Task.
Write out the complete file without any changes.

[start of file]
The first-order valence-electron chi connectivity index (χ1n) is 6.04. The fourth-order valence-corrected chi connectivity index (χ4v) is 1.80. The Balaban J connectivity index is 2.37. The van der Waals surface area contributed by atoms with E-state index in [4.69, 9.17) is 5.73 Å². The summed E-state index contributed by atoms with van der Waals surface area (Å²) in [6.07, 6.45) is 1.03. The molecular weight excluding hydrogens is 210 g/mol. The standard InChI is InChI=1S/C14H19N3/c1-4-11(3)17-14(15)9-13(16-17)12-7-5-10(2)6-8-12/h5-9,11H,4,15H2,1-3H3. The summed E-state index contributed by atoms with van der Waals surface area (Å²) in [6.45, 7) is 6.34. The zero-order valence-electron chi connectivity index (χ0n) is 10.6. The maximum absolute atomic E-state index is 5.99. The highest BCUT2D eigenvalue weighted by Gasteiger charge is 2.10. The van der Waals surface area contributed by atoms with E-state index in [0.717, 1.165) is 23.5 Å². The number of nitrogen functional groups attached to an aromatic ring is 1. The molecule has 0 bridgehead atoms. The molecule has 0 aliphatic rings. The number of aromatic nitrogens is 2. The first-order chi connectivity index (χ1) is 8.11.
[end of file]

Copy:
The first-order valence-electron chi connectivity index (χ1n) is 6.04. The fourth-order valence-corrected chi connectivity index (χ4v) is 1.80. The Balaban J connectivity index is 2.37. The van der Waals surface area contributed by atoms with E-state index in [4.69, 9.17) is 5.73 Å². The summed E-state index contributed by atoms with van der Waals surface area (Å²) in [6.07, 6.45) is 1.03. The molecular weight excluding hydrogens is 210 g/mol. The standard InChI is InChI=1S/C14H19N3/c1-4-11(3)17-14(15)9-13(16-17)12-7-5-10(2)6-8-12/h5-9,11H,4,15H2,1-3H3. The summed E-state index contributed by atoms with van der Waals surface area (Å²) in [6.45, 7) is 6.34. The zero-order valence-electron chi connectivity index (χ0n) is 10.6. The maximum absolute atomic E-state index is 5.99. The highest BCUT2D eigenvalue weighted by Gasteiger charge is 2.10. The van der Waals surface area contributed by atoms with E-state index in [0.717, 1.165) is 23.5 Å². The number of nitrogen functional groups attached to an aromatic ring is 1. The molecule has 0 bridgehead atoms. The molecule has 0 aliphatic rings. The number of aromatic nitrogens is 2. The first-order chi connectivity index (χ1) is 8.11.